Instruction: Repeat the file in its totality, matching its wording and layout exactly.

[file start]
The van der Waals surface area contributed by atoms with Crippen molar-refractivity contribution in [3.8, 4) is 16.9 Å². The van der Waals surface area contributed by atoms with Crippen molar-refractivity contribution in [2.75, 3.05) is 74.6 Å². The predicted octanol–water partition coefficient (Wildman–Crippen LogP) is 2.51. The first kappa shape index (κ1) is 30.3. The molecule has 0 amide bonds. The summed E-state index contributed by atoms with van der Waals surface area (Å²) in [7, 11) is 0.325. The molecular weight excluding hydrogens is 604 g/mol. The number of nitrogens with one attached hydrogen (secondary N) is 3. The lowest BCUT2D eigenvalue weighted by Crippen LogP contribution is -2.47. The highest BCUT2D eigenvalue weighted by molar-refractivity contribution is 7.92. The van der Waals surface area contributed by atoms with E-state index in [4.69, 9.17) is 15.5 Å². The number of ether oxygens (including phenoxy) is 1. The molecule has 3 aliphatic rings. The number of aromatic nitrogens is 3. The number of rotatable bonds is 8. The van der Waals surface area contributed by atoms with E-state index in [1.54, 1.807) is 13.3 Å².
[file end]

The van der Waals surface area contributed by atoms with Crippen molar-refractivity contribution in [3.8, 4) is 16.9 Å². The van der Waals surface area contributed by atoms with Crippen molar-refractivity contribution in [2.75, 3.05) is 74.6 Å². The predicted octanol–water partition coefficient (Wildman–Crippen LogP) is 2.51. The first kappa shape index (κ1) is 30.3. The molecule has 0 amide bonds. The summed E-state index contributed by atoms with van der Waals surface area (Å²) in [7, 11) is 0.325. The molecular weight excluding hydrogens is 604 g/mol. The number of nitrogens with one attached hydrogen (secondary N) is 3. The lowest BCUT2D eigenvalue weighted by Crippen LogP contribution is -2.47. The highest BCUT2D eigenvalue weighted by molar-refractivity contribution is 7.92. The van der Waals surface area contributed by atoms with E-state index in [4.69, 9.17) is 15.5 Å². The number of ether oxygens (including phenoxy) is 1. The molecule has 3 aliphatic rings. The number of aromatic nitrogens is 3. The number of rotatable bonds is 8. The van der Waals surface area contributed by atoms with E-state index in [1.54, 1.807) is 13.3 Å².